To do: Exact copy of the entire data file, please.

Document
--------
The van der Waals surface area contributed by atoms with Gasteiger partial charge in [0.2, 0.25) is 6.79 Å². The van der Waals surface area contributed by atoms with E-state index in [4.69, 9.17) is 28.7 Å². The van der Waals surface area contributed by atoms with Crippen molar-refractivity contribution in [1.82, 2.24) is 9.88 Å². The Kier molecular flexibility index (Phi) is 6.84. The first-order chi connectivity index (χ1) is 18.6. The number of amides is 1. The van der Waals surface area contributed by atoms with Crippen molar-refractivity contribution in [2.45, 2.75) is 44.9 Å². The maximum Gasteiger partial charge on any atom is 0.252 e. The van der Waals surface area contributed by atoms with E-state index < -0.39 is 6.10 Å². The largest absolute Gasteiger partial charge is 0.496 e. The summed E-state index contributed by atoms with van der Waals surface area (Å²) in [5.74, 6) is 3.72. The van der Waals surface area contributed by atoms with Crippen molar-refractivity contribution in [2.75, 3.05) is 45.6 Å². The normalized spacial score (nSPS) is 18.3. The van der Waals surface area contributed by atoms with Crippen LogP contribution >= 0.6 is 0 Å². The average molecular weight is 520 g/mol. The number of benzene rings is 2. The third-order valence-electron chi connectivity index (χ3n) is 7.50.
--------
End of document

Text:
The van der Waals surface area contributed by atoms with Gasteiger partial charge in [0.2, 0.25) is 6.79 Å². The van der Waals surface area contributed by atoms with E-state index in [4.69, 9.17) is 28.7 Å². The van der Waals surface area contributed by atoms with Crippen molar-refractivity contribution in [1.82, 2.24) is 9.88 Å². The Kier molecular flexibility index (Phi) is 6.84. The first-order chi connectivity index (χ1) is 18.6. The number of amides is 1. The van der Waals surface area contributed by atoms with Crippen molar-refractivity contribution in [2.45, 2.75) is 44.9 Å². The maximum Gasteiger partial charge on any atom is 0.252 e. The van der Waals surface area contributed by atoms with E-state index < -0.39 is 6.10 Å². The largest absolute Gasteiger partial charge is 0.496 e. The summed E-state index contributed by atoms with van der Waals surface area (Å²) in [5.74, 6) is 3.72. The van der Waals surface area contributed by atoms with Crippen molar-refractivity contribution in [2.75, 3.05) is 45.6 Å². The normalized spacial score (nSPS) is 18.3. The van der Waals surface area contributed by atoms with Crippen LogP contribution >= 0.6 is 0 Å². The average molecular weight is 520 g/mol. The number of benzene rings is 2. The third-order valence-electron chi connectivity index (χ3n) is 7.50.